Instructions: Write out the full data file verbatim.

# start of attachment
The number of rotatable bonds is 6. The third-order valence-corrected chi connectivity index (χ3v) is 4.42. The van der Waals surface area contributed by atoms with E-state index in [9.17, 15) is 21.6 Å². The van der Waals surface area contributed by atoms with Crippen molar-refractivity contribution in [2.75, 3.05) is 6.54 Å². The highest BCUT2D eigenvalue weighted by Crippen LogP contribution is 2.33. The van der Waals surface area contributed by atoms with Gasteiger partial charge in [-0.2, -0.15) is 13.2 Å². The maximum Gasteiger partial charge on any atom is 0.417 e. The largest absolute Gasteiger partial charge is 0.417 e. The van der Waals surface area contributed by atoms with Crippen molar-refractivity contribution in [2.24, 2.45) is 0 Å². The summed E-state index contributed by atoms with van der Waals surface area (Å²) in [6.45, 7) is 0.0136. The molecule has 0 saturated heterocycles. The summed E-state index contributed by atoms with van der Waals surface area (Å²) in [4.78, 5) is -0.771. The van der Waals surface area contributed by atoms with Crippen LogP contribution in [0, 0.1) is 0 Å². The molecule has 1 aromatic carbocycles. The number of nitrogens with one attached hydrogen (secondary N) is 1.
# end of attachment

The number of rotatable bonds is 6. The third-order valence-corrected chi connectivity index (χ3v) is 4.42. The van der Waals surface area contributed by atoms with E-state index in [9.17, 15) is 21.6 Å². The van der Waals surface area contributed by atoms with Crippen molar-refractivity contribution in [2.75, 3.05) is 6.54 Å². The highest BCUT2D eigenvalue weighted by Crippen LogP contribution is 2.33. The van der Waals surface area contributed by atoms with Gasteiger partial charge in [-0.2, -0.15) is 13.2 Å². The maximum Gasteiger partial charge on any atom is 0.417 e. The largest absolute Gasteiger partial charge is 0.417 e. The van der Waals surface area contributed by atoms with Crippen molar-refractivity contribution in [2.24, 2.45) is 0 Å². The summed E-state index contributed by atoms with van der Waals surface area (Å²) in [6.45, 7) is 0.0136. The molecule has 0 saturated heterocycles. The summed E-state index contributed by atoms with van der Waals surface area (Å²) in [4.78, 5) is -0.771. The van der Waals surface area contributed by atoms with Crippen LogP contribution in [0, 0.1) is 0 Å². The molecule has 1 aromatic carbocycles. The number of nitrogens with one attached hydrogen (secondary N) is 1.